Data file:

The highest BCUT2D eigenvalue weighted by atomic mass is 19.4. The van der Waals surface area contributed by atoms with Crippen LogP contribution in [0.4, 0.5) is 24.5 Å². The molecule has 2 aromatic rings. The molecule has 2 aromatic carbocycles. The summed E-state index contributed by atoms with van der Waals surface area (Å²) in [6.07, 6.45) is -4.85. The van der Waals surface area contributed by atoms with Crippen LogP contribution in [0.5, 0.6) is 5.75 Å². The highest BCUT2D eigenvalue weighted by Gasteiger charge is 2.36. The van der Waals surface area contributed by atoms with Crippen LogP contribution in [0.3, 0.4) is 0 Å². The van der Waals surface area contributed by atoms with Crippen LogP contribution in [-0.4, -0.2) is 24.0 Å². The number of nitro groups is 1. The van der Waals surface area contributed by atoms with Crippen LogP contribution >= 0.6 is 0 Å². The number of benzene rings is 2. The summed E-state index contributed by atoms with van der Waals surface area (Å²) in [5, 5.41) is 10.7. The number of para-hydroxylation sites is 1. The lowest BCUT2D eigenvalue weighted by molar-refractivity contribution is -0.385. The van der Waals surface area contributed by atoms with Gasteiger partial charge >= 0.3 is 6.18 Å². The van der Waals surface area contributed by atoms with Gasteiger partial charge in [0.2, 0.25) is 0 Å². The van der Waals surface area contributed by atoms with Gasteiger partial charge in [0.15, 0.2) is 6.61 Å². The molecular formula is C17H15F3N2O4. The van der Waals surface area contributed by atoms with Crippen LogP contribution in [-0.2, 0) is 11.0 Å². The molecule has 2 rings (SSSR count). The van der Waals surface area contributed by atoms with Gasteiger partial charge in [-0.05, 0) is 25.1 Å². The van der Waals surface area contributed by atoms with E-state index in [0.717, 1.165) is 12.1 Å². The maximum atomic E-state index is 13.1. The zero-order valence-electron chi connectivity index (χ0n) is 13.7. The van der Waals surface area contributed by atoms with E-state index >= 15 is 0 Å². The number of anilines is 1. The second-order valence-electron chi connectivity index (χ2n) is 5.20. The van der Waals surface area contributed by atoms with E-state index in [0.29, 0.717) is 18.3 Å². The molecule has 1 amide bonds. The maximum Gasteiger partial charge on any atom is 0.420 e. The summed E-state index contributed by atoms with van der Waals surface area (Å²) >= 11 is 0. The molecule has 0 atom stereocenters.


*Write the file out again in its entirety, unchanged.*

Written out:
The highest BCUT2D eigenvalue weighted by atomic mass is 19.4. The van der Waals surface area contributed by atoms with Crippen LogP contribution in [0.4, 0.5) is 24.5 Å². The molecule has 2 aromatic rings. The molecule has 2 aromatic carbocycles. The summed E-state index contributed by atoms with van der Waals surface area (Å²) in [6.07, 6.45) is -4.85. The van der Waals surface area contributed by atoms with Crippen LogP contribution in [0.5, 0.6) is 5.75 Å². The highest BCUT2D eigenvalue weighted by Gasteiger charge is 2.36. The van der Waals surface area contributed by atoms with Crippen LogP contribution in [0.3, 0.4) is 0 Å². The van der Waals surface area contributed by atoms with Crippen LogP contribution in [-0.4, -0.2) is 24.0 Å². The number of nitro groups is 1. The van der Waals surface area contributed by atoms with Crippen LogP contribution >= 0.6 is 0 Å². The number of benzene rings is 2. The summed E-state index contributed by atoms with van der Waals surface area (Å²) in [5, 5.41) is 10.7. The number of para-hydroxylation sites is 1. The lowest BCUT2D eigenvalue weighted by molar-refractivity contribution is -0.385. The van der Waals surface area contributed by atoms with Gasteiger partial charge >= 0.3 is 6.18 Å². The van der Waals surface area contributed by atoms with Gasteiger partial charge in [0.2, 0.25) is 0 Å². The van der Waals surface area contributed by atoms with Gasteiger partial charge in [0.15, 0.2) is 6.61 Å². The molecular formula is C17H15F3N2O4. The van der Waals surface area contributed by atoms with Crippen LogP contribution in [-0.2, 0) is 11.0 Å². The molecule has 2 rings (SSSR count). The van der Waals surface area contributed by atoms with Gasteiger partial charge in [-0.05, 0) is 25.1 Å². The van der Waals surface area contributed by atoms with E-state index in [0.717, 1.165) is 12.1 Å². The maximum atomic E-state index is 13.1. The zero-order valence-electron chi connectivity index (χ0n) is 13.7. The van der Waals surface area contributed by atoms with E-state index >= 15 is 0 Å². The number of anilines is 1. The second-order valence-electron chi connectivity index (χ2n) is 5.20. The van der Waals surface area contributed by atoms with E-state index in [0.29, 0.717) is 18.3 Å². The molecule has 1 amide bonds. The maximum Gasteiger partial charge on any atom is 0.420 e. The summed E-state index contributed by atoms with van der Waals surface area (Å²) >= 11 is 0. The molecule has 0 atom stereocenters.